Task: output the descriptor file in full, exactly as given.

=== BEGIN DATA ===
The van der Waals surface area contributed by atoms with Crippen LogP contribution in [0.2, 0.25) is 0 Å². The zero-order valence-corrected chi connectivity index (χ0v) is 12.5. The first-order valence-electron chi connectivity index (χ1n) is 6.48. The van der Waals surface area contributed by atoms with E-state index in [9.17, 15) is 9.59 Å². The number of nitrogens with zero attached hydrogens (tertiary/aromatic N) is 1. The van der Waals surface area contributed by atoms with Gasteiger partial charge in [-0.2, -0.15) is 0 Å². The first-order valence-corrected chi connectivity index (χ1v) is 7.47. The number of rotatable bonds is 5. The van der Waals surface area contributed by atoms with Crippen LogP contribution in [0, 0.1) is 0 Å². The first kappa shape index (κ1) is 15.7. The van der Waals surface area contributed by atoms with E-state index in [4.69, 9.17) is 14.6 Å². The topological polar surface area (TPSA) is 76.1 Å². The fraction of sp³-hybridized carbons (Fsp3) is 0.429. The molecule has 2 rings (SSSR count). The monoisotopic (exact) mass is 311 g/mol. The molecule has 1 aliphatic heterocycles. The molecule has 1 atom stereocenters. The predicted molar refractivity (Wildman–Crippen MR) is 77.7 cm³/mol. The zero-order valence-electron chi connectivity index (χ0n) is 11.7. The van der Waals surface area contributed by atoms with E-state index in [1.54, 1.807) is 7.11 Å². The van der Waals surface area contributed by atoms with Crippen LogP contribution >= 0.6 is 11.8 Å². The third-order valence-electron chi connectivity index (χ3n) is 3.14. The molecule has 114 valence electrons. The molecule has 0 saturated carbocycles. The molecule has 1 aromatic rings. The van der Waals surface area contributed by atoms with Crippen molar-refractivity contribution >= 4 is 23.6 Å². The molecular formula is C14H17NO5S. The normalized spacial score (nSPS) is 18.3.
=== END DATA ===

The van der Waals surface area contributed by atoms with Crippen LogP contribution in [0.2, 0.25) is 0 Å². The zero-order valence-corrected chi connectivity index (χ0v) is 12.5. The first-order valence-electron chi connectivity index (χ1n) is 6.48. The van der Waals surface area contributed by atoms with E-state index in [9.17, 15) is 9.59 Å². The number of nitrogens with zero attached hydrogens (tertiary/aromatic N) is 1. The van der Waals surface area contributed by atoms with Gasteiger partial charge in [-0.2, -0.15) is 0 Å². The first-order valence-corrected chi connectivity index (χ1v) is 7.47. The number of rotatable bonds is 5. The van der Waals surface area contributed by atoms with Crippen LogP contribution in [0, 0.1) is 0 Å². The first kappa shape index (κ1) is 15.7. The van der Waals surface area contributed by atoms with E-state index in [4.69, 9.17) is 14.6 Å². The topological polar surface area (TPSA) is 76.1 Å². The fraction of sp³-hybridized carbons (Fsp3) is 0.429. The molecule has 2 rings (SSSR count). The monoisotopic (exact) mass is 311 g/mol. The molecule has 1 aliphatic heterocycles. The molecule has 1 atom stereocenters. The predicted molar refractivity (Wildman–Crippen MR) is 77.7 cm³/mol. The zero-order valence-electron chi connectivity index (χ0n) is 11.7. The van der Waals surface area contributed by atoms with E-state index in [1.54, 1.807) is 7.11 Å². The van der Waals surface area contributed by atoms with Crippen LogP contribution >= 0.6 is 11.8 Å². The third-order valence-electron chi connectivity index (χ3n) is 3.14. The molecule has 114 valence electrons. The molecule has 0 saturated carbocycles. The molecule has 1 aromatic rings. The van der Waals surface area contributed by atoms with Crippen molar-refractivity contribution >= 4 is 23.6 Å². The molecular formula is C14H17NO5S. The normalized spacial score (nSPS) is 18.3.